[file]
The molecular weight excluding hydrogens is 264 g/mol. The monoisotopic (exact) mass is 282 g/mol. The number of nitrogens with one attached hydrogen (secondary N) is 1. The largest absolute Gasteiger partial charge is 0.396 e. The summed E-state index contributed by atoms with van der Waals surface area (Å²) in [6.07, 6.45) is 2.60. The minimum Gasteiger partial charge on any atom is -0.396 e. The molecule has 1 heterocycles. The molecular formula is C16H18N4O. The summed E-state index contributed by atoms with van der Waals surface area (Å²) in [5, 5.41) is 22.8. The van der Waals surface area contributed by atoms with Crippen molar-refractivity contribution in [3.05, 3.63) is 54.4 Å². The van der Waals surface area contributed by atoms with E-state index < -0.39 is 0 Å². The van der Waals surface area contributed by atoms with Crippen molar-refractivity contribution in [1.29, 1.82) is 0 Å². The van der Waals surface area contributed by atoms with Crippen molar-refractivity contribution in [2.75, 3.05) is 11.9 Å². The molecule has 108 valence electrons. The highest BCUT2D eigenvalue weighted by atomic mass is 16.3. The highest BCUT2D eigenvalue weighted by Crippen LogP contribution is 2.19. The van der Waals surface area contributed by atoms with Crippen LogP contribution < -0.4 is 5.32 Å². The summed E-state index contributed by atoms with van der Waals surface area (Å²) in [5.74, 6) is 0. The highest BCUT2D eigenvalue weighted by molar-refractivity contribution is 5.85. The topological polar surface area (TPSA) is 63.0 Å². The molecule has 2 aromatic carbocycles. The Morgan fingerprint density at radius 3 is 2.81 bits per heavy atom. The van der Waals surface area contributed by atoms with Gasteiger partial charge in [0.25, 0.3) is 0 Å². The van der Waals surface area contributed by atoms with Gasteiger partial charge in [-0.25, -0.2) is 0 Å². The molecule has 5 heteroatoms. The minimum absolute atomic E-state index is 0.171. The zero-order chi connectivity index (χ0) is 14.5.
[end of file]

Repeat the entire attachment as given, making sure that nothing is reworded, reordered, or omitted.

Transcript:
The molecular weight excluding hydrogens is 264 g/mol. The monoisotopic (exact) mass is 282 g/mol. The number of nitrogens with one attached hydrogen (secondary N) is 1. The largest absolute Gasteiger partial charge is 0.396 e. The summed E-state index contributed by atoms with van der Waals surface area (Å²) in [6.07, 6.45) is 2.60. The minimum Gasteiger partial charge on any atom is -0.396 e. The molecule has 1 heterocycles. The molecular formula is C16H18N4O. The summed E-state index contributed by atoms with van der Waals surface area (Å²) in [5, 5.41) is 22.8. The van der Waals surface area contributed by atoms with Crippen molar-refractivity contribution in [3.05, 3.63) is 54.4 Å². The van der Waals surface area contributed by atoms with E-state index < -0.39 is 0 Å². The van der Waals surface area contributed by atoms with Crippen molar-refractivity contribution in [1.29, 1.82) is 0 Å². The van der Waals surface area contributed by atoms with Crippen molar-refractivity contribution in [2.75, 3.05) is 11.9 Å². The molecule has 108 valence electrons. The highest BCUT2D eigenvalue weighted by atomic mass is 16.3. The highest BCUT2D eigenvalue weighted by Crippen LogP contribution is 2.19. The van der Waals surface area contributed by atoms with Crippen LogP contribution < -0.4 is 5.32 Å². The summed E-state index contributed by atoms with van der Waals surface area (Å²) in [5.74, 6) is 0. The highest BCUT2D eigenvalue weighted by molar-refractivity contribution is 5.85. The topological polar surface area (TPSA) is 63.0 Å². The molecule has 2 aromatic carbocycles. The Morgan fingerprint density at radius 3 is 2.81 bits per heavy atom. The van der Waals surface area contributed by atoms with Gasteiger partial charge in [0.25, 0.3) is 0 Å². The van der Waals surface area contributed by atoms with Gasteiger partial charge in [-0.25, -0.2) is 0 Å². The molecule has 5 heteroatoms. The minimum absolute atomic E-state index is 0.171. The zero-order chi connectivity index (χ0) is 14.5.